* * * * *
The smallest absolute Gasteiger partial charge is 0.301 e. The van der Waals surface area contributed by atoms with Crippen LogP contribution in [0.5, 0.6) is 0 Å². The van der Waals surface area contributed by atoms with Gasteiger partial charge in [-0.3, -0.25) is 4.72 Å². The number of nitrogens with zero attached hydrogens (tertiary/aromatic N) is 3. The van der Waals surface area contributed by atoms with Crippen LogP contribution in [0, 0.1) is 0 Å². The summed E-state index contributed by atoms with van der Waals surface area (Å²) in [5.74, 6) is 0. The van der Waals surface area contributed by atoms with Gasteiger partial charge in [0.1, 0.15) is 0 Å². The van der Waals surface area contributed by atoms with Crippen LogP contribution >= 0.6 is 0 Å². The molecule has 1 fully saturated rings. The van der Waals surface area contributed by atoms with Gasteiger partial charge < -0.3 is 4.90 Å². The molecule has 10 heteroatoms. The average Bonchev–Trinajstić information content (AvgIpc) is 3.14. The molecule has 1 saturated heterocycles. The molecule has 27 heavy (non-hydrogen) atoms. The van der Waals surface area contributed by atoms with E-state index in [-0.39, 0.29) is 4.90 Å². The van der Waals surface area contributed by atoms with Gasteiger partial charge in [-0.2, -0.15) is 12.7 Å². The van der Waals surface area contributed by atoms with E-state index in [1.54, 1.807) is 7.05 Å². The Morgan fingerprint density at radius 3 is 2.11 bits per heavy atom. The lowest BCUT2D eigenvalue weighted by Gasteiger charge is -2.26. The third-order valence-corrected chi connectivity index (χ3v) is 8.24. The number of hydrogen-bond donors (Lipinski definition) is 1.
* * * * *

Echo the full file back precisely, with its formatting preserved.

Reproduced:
The smallest absolute Gasteiger partial charge is 0.301 e. The van der Waals surface area contributed by atoms with Crippen LogP contribution in [0.5, 0.6) is 0 Å². The van der Waals surface area contributed by atoms with Gasteiger partial charge in [-0.3, -0.25) is 4.72 Å². The number of nitrogens with zero attached hydrogens (tertiary/aromatic N) is 3. The van der Waals surface area contributed by atoms with Crippen LogP contribution in [0, 0.1) is 0 Å². The summed E-state index contributed by atoms with van der Waals surface area (Å²) in [5.74, 6) is 0. The van der Waals surface area contributed by atoms with Gasteiger partial charge in [0.1, 0.15) is 0 Å². The van der Waals surface area contributed by atoms with Crippen LogP contribution >= 0.6 is 0 Å². The molecule has 1 fully saturated rings. The van der Waals surface area contributed by atoms with Gasteiger partial charge < -0.3 is 4.90 Å². The molecule has 10 heteroatoms. The average Bonchev–Trinajstić information content (AvgIpc) is 3.14. The molecule has 1 saturated heterocycles. The molecule has 27 heavy (non-hydrogen) atoms. The van der Waals surface area contributed by atoms with E-state index in [-0.39, 0.29) is 4.90 Å². The van der Waals surface area contributed by atoms with Gasteiger partial charge in [-0.2, -0.15) is 12.7 Å². The van der Waals surface area contributed by atoms with E-state index in [1.54, 1.807) is 7.05 Å². The Morgan fingerprint density at radius 3 is 2.11 bits per heavy atom. The lowest BCUT2D eigenvalue weighted by Gasteiger charge is -2.26. The third-order valence-corrected chi connectivity index (χ3v) is 8.24. The number of hydrogen-bond donors (Lipinski definition) is 1.